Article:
Book Review: Catherine House by Elisabeth Thomas

Title: Catherine House

Author: Elisabeth Thomas

Page Count: 320

Publication Date: 5/2020

Rating: 2/5 stars

I almost always finish books. Up until earlier this year, I considered it a personal failure to DNF a book, no matter how bad it was. But sometimes, I come across a book that makes me want to like it enough to go through the trouble of reading it.

That was definitely the case with Catherine House. I bought it during the earlier months of the pandemic but decided to read it in October since it felt like a good fall read. And maybe it was for someone, but definitely not me.


Catherine House tells the story of Ines, a young woman who once had a promising future but messed it all up. Catherine House, a prestigious school for “gifted” students, is her chance to run away from her rough past in exchange for three years of her life. No more of her own clothes, music, or access with her old world. Just everything Catherine House has to offer.

Sounds interesting, right? I thought so too.


Elisabeth Thomas is excellent at creating an immersive world with her words. Every time I opened the book, I was immediately sucked into the mysterious gothic Catherine House and all of the special, thoughtfully fleshed out characters she created.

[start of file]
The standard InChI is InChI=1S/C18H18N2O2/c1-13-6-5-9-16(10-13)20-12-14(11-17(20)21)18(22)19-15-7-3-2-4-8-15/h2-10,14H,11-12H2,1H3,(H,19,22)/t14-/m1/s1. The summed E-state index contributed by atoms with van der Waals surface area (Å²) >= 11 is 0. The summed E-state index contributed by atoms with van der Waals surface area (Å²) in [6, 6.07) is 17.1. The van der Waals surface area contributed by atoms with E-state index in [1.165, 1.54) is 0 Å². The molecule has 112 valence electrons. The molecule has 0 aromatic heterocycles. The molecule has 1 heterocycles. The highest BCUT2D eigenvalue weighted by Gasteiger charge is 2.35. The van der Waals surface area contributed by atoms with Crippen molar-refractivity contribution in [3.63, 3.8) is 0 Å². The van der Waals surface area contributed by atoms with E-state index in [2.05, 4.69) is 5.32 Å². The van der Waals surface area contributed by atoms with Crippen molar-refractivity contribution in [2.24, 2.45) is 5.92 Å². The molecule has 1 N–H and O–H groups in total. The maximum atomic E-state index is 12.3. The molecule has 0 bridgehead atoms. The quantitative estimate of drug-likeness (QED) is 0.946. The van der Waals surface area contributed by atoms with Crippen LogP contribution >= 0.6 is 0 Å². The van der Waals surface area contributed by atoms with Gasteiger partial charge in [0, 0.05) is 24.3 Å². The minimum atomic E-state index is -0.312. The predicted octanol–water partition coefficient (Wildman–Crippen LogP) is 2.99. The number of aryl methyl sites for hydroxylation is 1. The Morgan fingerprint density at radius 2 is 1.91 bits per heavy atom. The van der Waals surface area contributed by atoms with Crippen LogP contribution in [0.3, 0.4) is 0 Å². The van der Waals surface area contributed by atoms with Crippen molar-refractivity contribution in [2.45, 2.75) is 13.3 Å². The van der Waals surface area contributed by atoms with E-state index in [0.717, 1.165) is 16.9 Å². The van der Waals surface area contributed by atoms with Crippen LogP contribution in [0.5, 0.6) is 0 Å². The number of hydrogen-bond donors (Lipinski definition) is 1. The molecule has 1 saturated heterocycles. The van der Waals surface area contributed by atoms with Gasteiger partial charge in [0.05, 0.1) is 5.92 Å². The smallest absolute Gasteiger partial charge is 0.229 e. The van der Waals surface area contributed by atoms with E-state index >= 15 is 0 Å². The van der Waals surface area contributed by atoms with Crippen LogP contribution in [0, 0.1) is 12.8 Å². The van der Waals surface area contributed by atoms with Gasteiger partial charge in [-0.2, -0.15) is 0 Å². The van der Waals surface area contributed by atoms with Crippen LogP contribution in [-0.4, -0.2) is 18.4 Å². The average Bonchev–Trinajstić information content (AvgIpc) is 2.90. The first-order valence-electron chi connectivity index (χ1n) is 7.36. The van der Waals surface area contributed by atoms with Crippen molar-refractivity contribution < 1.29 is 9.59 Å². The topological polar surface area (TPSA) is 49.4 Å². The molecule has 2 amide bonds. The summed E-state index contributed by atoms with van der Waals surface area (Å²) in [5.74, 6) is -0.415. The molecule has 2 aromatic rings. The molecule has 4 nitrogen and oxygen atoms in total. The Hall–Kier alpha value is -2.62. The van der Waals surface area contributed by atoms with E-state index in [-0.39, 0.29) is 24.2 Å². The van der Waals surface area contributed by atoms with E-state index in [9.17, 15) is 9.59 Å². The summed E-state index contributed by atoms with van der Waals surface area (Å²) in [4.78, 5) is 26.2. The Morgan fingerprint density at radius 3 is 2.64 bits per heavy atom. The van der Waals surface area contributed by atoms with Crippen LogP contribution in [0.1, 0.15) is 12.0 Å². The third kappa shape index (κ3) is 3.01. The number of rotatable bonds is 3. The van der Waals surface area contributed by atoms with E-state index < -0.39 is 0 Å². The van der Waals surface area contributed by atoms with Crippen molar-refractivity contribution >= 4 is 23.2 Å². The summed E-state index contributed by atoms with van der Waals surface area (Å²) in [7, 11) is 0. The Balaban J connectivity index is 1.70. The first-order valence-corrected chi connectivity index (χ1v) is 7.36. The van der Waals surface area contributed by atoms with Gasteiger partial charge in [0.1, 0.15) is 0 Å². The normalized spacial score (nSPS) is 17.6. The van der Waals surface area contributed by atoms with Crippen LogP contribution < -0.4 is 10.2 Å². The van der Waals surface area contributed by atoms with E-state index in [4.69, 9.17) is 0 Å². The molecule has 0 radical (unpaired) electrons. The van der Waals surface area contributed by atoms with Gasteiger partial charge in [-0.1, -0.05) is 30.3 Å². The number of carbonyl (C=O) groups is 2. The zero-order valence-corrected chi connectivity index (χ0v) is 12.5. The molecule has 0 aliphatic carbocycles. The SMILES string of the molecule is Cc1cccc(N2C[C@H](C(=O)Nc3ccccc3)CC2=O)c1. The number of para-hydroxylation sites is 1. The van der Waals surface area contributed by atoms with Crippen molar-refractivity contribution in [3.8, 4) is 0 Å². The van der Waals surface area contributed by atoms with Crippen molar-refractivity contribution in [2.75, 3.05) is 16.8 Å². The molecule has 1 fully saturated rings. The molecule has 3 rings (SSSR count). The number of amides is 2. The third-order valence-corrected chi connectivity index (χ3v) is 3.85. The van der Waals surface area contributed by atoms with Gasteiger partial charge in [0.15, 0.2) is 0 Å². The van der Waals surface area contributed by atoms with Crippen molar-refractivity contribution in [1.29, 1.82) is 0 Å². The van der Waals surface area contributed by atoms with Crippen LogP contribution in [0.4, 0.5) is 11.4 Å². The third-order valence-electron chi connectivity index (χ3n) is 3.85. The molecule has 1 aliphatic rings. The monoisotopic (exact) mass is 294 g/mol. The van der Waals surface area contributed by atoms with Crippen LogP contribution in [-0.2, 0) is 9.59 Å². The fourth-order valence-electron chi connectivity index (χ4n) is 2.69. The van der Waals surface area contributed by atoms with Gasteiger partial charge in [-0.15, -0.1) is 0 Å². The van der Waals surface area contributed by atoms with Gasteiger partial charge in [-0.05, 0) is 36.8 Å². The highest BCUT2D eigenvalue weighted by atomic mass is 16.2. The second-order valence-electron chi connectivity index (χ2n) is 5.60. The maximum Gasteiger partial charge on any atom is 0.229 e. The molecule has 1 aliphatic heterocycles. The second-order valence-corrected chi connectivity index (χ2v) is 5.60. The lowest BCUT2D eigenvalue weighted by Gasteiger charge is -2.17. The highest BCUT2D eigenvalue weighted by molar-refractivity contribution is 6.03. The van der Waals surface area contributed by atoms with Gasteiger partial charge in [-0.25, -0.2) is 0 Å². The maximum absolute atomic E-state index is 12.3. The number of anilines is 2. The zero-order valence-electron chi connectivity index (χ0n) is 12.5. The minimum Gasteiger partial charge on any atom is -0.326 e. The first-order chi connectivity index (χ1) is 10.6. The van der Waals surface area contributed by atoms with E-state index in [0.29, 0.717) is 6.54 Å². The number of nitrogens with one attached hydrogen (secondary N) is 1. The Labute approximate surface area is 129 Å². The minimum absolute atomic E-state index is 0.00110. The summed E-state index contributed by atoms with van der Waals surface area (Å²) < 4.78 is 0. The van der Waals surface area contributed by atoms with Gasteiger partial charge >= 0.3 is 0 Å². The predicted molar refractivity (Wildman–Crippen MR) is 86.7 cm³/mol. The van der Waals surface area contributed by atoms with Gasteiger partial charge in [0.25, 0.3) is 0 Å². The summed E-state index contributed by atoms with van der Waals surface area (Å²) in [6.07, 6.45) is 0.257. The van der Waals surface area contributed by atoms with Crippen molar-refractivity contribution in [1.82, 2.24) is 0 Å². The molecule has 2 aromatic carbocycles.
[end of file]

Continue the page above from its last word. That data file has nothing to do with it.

Ines, in particular, stood out positively, and it had everything to do with her flaws. We know every protagonist has a flaw or issue to overcome in their journey. Although the ending left me with my questions then answers, I enjoyed riding out the Catherine House experience in Ines’s mind.

Where this story lost me was with the way it dragged out. For a reasonably short book, it shouldn’t have taken so long for it to get going. The thoughtful vignettes were appreciated, but I don’t know if they made up for this book’s dangerously slow pace.

What held me was the secretive curriculum the school was known for, but honestly, the reveal took so long that I really didn’t care by the time I got to it. The ending was great but abrupt, a sharp contrast to the book’s slow pace, and I still don’t know how to feel about it.


If this story was written in a way that truly spoke to me, Catherine House would be one of those books I thought about long after turning the last page. Especially considering the end.

With that said, I would read another book by Elisabeth Thomas. And probably cross my fingers that she picks up the pace instead of writing a book where things happen for a long time until the big thing happens right at the end.

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